5. (Food-) Shopping

In addition to housing, nutrition is one of the biggest expenses in every budget – it is not for nothing that students are said to live only from pasta and bread for days! However, if you want to diversify your meals and still stay on budget, we recommend reading our tips on how to save money on cooking!

6. Cleaning schedule

Are you moving in with your best friends and think nothing can shake your friendship? As soon as it comes to cleaning, even best friends have already gotten into each other’s hair. Therefore, create a cleaning plan at the beginning of your life together so that everyone has an assigned task and there can be no unfair distribution or other disputes.

7. Laundry

Having your own washing machine is very expensive therefore we recommend either buying a used one on online platforms or strolling to the nearest laundromat. Are you moving to a dormitory? Lucky you, the laundry room is already included here!

8. Homesickness

Don’t worry, everyone is homesick. Sooner or later you will go through the following 4 phases! But don’t worry, everything is going to be fine!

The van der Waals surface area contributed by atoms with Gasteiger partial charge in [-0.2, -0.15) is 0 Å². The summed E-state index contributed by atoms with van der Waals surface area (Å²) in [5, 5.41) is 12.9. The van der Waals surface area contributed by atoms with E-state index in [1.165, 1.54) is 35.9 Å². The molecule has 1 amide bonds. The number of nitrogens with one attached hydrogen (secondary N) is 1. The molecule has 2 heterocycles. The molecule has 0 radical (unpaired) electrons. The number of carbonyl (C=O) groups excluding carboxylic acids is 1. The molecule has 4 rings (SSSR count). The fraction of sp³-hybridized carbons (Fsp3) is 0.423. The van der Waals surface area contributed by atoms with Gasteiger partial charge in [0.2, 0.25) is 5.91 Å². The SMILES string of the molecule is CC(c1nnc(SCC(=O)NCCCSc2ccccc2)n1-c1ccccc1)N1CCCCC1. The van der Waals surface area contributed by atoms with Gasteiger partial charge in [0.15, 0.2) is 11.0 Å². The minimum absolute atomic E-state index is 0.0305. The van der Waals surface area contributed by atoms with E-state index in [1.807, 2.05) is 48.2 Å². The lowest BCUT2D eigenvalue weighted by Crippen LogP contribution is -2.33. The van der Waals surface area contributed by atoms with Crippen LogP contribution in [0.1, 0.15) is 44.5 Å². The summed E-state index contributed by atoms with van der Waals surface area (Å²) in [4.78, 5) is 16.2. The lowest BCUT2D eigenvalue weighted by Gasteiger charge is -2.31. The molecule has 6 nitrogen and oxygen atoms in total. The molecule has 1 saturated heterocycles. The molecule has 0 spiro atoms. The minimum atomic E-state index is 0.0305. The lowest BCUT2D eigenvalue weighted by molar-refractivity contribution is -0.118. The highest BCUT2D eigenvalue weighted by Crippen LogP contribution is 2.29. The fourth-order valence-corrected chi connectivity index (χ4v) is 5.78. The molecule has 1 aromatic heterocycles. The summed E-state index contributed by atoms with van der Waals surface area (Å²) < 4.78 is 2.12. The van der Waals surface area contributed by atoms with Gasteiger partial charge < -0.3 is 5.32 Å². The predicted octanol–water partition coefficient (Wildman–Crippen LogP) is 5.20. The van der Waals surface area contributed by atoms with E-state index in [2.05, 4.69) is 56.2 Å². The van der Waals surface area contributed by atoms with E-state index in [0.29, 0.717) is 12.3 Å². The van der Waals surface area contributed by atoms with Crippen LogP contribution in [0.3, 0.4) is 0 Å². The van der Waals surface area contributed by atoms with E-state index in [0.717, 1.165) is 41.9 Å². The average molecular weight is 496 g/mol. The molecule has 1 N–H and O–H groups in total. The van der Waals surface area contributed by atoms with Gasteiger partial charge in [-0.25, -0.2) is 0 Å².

4 stages of homesickness

1st stage – joy about the new

The first phase is characterized by everything new and mainly positive feelings. You are living alone for the first time, you can organize your day according to your wishes and needs and even if you do not come home until 6 a.m. you don’t have to justify yourself to anyone.

2nd stage – the reality shock

Suddenly you realize that from now on you are on your own. You have to clear blocked sinks on your own, the apartment is only polished if you do it and you have to do the weekly shopping yourself as well. You realize that living alone is not always just fun and partying, but a lot of responsibility. But don’t worry, in addition to responsibility, the joy of living independently will not get neglected!

3rd stage – homesickness

This phase is characterized by the feeling that many of us know as homesick. You look back and maybe miss your old familiar environment, your friends or your favorite food that only your mom can cook. Here you are wistful and maybe feel the withdraw a little. But that’s totally okay! Always remember: when one door closes, another opens!

4th stage – acceptance

When you arrive at this stage, you have already survived the worst. You arrived at your new home and have settled in properly. You have made new friends and discovered your nearest favorite supermarket. Life no longer feels new and unfamiliar; you gradually develop a routine and finally feel at home.

Moving out of home is a wonderful adventure. Yes, you will definitely be faced with new challenges and there will be one or two calls to mom and dad when you need some help or advice, but we hope we could give you a little guidance with our tips on moving too!

And who knows, maybe we will see you in one of our student homes very soon!

Questions?

We are happy to help!